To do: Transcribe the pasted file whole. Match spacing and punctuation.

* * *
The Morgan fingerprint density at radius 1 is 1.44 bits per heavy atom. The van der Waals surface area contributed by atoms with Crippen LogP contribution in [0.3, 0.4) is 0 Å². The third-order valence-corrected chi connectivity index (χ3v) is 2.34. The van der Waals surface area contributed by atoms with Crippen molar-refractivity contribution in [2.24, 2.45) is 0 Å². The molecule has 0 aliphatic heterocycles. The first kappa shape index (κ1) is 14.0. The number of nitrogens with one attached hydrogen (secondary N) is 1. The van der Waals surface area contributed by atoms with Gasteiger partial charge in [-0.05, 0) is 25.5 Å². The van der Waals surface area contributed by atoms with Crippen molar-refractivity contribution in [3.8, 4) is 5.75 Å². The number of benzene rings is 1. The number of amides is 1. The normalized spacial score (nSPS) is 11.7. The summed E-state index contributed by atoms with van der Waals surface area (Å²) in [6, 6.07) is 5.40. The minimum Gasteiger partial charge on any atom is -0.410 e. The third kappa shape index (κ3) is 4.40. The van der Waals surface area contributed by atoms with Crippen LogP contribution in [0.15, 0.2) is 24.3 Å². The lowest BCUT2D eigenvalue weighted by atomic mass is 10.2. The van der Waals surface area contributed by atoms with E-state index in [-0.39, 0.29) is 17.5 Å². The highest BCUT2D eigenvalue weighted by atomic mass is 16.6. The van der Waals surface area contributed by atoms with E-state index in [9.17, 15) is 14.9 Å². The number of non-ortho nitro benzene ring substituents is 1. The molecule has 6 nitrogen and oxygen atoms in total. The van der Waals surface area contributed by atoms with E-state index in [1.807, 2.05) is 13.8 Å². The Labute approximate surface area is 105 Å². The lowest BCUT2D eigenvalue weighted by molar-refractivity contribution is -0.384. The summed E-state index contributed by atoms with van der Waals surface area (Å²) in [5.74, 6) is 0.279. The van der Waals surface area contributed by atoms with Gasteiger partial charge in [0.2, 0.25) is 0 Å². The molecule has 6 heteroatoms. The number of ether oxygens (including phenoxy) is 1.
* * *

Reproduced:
The Morgan fingerprint density at radius 1 is 1.44 bits per heavy atom. The van der Waals surface area contributed by atoms with Crippen LogP contribution in [0.3, 0.4) is 0 Å². The third-order valence-corrected chi connectivity index (χ3v) is 2.34. The van der Waals surface area contributed by atoms with Crippen molar-refractivity contribution in [2.24, 2.45) is 0 Å². The molecule has 0 aliphatic heterocycles. The first kappa shape index (κ1) is 14.0. The number of nitrogens with one attached hydrogen (secondary N) is 1. The van der Waals surface area contributed by atoms with Gasteiger partial charge in [-0.05, 0) is 25.5 Å². The van der Waals surface area contributed by atoms with Crippen molar-refractivity contribution in [3.8, 4) is 5.75 Å². The number of benzene rings is 1. The number of amides is 1. The normalized spacial score (nSPS) is 11.7. The summed E-state index contributed by atoms with van der Waals surface area (Å²) in [6, 6.07) is 5.40. The minimum Gasteiger partial charge on any atom is -0.410 e. The third kappa shape index (κ3) is 4.40. The van der Waals surface area contributed by atoms with Crippen LogP contribution in [0.15, 0.2) is 24.3 Å². The lowest BCUT2D eigenvalue weighted by atomic mass is 10.2. The van der Waals surface area contributed by atoms with E-state index in [-0.39, 0.29) is 17.5 Å². The highest BCUT2D eigenvalue weighted by atomic mass is 16.6. The van der Waals surface area contributed by atoms with E-state index in [9.17, 15) is 14.9 Å². The number of non-ortho nitro benzene ring substituents is 1. The molecule has 6 nitrogen and oxygen atoms in total. The van der Waals surface area contributed by atoms with E-state index in [1.807, 2.05) is 13.8 Å². The Labute approximate surface area is 105 Å². The lowest BCUT2D eigenvalue weighted by molar-refractivity contribution is -0.384. The summed E-state index contributed by atoms with van der Waals surface area (Å²) in [5.74, 6) is 0.279. The van der Waals surface area contributed by atoms with Gasteiger partial charge in [0.2, 0.25) is 0 Å². The molecule has 6 heteroatoms. The number of ether oxygens (including phenoxy) is 1.